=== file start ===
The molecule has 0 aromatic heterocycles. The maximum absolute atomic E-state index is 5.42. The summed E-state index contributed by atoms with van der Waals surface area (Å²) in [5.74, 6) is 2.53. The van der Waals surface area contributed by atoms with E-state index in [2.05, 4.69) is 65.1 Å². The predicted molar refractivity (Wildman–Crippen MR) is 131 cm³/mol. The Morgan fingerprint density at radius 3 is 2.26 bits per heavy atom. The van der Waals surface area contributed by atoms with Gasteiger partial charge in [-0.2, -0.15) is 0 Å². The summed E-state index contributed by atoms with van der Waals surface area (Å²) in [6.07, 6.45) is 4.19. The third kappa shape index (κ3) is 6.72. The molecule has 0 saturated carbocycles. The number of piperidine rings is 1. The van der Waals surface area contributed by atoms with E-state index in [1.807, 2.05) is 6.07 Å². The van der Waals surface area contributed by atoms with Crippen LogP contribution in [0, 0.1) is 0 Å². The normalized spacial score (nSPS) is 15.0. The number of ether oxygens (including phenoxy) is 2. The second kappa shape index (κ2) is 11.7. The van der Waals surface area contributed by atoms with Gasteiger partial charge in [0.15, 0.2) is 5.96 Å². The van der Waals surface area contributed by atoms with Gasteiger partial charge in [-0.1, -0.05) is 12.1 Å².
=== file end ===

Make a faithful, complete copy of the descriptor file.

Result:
The molecule has 0 aromatic heterocycles. The maximum absolute atomic E-state index is 5.42. The summed E-state index contributed by atoms with van der Waals surface area (Å²) in [5.74, 6) is 2.53. The van der Waals surface area contributed by atoms with E-state index in [2.05, 4.69) is 65.1 Å². The predicted molar refractivity (Wildman–Crippen MR) is 131 cm³/mol. The Morgan fingerprint density at radius 3 is 2.26 bits per heavy atom. The van der Waals surface area contributed by atoms with Gasteiger partial charge in [-0.2, -0.15) is 0 Å². The summed E-state index contributed by atoms with van der Waals surface area (Å²) in [6.07, 6.45) is 4.19. The third kappa shape index (κ3) is 6.72. The molecule has 0 saturated carbocycles. The number of piperidine rings is 1. The van der Waals surface area contributed by atoms with E-state index in [1.807, 2.05) is 6.07 Å². The van der Waals surface area contributed by atoms with Crippen LogP contribution in [0, 0.1) is 0 Å². The normalized spacial score (nSPS) is 15.0. The number of ether oxygens (including phenoxy) is 2. The second kappa shape index (κ2) is 11.7. The van der Waals surface area contributed by atoms with Gasteiger partial charge in [0.15, 0.2) is 5.96 Å². The van der Waals surface area contributed by atoms with Gasteiger partial charge in [-0.1, -0.05) is 12.1 Å².